Changes atop MIB & DAVP may help resolve ad rate dispute with broadcasters

While Smriti Irani has replaced Venkaiah Naidu as Minister for Information & Broadcasting, K Ganesan has made way for Esther Kar to become the Director General of Directorate of Advertising and Visual Publicity

e4m by Saif Ahmad Khan
Published: Jul 20, 2017 8:04 AM  | 2 min read

Though the standoff between broadcasters and the Directorate of Advertising and Visual Publicity is said to be continuing, significant alterations in the leadership of government organisations may help in dispute resolution. After former DAVP Director General K Ganesan moved to the Registrar of Newspapers for India (RNI) as Head of Department, he was replaced by Esther Kar at DAVP. Though this change occurred a little while ago, the appointment of Smriti Irani as the new Minister for Information & Broadcasting added an altogether different dimension. Together, the dual changes atop both MIB and DAVP could bring about the elusive consensus which the stakeholders have been in search of. 

It is also important to mention that new appointments at the joint secretary level of MIB did not help in arriving at unanimity during the earlier negotiations held to devise the rates. Therefore, the possibility of things falling apart further with the fresh regime that has taken charge cannot be ruled out completely either. Multiple sources having access to inside information revealed to exchange4media that “discussions are underway” with the government but the row “has not been annulled” yet. One source stated that the “final verdict from the government’s side” is awaited. Recalling the chain of events, a top ad sales executive narrated that the revision of DAVP ad rates was pending prior to the arrival of the incumbent government. As a representative of news broadcasters, the News Broadcasters Association (NBA) had been in constant talks with the Union I&B Ministry and the pricing committee over the past few years.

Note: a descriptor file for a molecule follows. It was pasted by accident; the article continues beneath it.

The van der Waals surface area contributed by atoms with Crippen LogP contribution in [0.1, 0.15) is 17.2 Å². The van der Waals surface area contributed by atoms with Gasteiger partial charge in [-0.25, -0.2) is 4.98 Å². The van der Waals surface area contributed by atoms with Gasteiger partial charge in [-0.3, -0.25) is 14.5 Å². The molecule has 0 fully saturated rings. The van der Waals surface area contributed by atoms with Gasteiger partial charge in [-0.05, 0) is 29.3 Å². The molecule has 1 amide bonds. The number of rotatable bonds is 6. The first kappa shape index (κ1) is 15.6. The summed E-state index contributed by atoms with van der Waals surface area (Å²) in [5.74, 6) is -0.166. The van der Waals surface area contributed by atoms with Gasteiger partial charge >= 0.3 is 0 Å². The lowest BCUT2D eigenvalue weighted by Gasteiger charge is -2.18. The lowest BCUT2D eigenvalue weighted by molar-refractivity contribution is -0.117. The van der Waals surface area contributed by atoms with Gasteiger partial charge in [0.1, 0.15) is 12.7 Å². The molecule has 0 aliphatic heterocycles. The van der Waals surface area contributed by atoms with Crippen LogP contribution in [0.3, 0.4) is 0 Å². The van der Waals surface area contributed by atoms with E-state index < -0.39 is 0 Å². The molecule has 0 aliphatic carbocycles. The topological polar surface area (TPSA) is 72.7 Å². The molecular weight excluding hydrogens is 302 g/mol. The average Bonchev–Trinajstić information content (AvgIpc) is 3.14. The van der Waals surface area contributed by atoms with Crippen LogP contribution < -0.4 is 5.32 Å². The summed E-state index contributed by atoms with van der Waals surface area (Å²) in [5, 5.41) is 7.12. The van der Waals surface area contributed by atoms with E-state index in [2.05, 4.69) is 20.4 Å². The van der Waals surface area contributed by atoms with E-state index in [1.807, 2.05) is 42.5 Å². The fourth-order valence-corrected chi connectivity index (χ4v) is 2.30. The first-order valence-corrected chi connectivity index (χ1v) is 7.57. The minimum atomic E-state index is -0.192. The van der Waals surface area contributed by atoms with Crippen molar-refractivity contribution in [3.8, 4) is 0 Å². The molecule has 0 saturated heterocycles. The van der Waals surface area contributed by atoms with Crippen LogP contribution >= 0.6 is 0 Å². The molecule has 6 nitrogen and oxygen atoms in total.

Since the revision of ad rates was in the works for about five years, the broadcasters expected an increase of nearly 30% given the current market scenario. However, the revision led to a downward movement. Nevertheless, an industry source mentioned that the effect of ad rates is not uniform across channels. While the rates for a particular channel belonging to a certain network have gone up by roughly 10%, its sister channel has suffered with 15% decrease in ad rates. Moreover, it was stressed that this is the not the first time when broadcasters have chosen to express their anger at the rates devised by the government.

Previously, “top six news channels stopped receiving DAVP ads” owing to a similar issue, a source mentioned. exchange4media approached industry bodies seeking an update regarding the response from the government’s end but our queries were not answered.

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